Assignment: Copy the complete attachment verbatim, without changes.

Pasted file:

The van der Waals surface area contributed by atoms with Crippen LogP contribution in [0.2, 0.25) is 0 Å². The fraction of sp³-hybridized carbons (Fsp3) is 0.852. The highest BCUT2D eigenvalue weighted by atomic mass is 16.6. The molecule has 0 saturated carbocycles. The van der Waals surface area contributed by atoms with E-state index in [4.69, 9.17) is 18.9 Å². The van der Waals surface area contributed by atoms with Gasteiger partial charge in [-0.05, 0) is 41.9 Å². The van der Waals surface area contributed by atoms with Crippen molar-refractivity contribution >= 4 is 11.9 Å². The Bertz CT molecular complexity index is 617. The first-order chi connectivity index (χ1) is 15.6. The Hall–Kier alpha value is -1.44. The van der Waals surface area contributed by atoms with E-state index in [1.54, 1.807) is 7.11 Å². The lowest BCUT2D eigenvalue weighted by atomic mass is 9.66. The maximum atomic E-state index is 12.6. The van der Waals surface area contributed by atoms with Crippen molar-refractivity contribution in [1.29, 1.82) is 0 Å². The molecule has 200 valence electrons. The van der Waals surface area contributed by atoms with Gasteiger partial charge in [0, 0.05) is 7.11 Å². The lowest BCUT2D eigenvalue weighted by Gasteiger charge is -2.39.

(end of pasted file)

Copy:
The van der Waals surface area contributed by atoms with Crippen LogP contribution in [0.2, 0.25) is 0 Å². The fraction of sp³-hybridized carbons (Fsp3) is 0.852. The highest BCUT2D eigenvalue weighted by atomic mass is 16.6. The molecule has 0 saturated carbocycles. The van der Waals surface area contributed by atoms with E-state index in [4.69, 9.17) is 18.9 Å². The van der Waals surface area contributed by atoms with Gasteiger partial charge in [-0.05, 0) is 41.9 Å². The van der Waals surface area contributed by atoms with Crippen molar-refractivity contribution >= 4 is 11.9 Å². The Bertz CT molecular complexity index is 617. The first-order chi connectivity index (χ1) is 15.6. The Hall–Kier alpha value is -1.44. The van der Waals surface area contributed by atoms with E-state index in [1.54, 1.807) is 7.11 Å². The lowest BCUT2D eigenvalue weighted by atomic mass is 9.66. The maximum atomic E-state index is 12.6. The van der Waals surface area contributed by atoms with Crippen molar-refractivity contribution in [1.29, 1.82) is 0 Å². The molecule has 200 valence electrons. The van der Waals surface area contributed by atoms with Gasteiger partial charge in [0, 0.05) is 7.11 Å². The lowest BCUT2D eigenvalue weighted by Gasteiger charge is -2.39.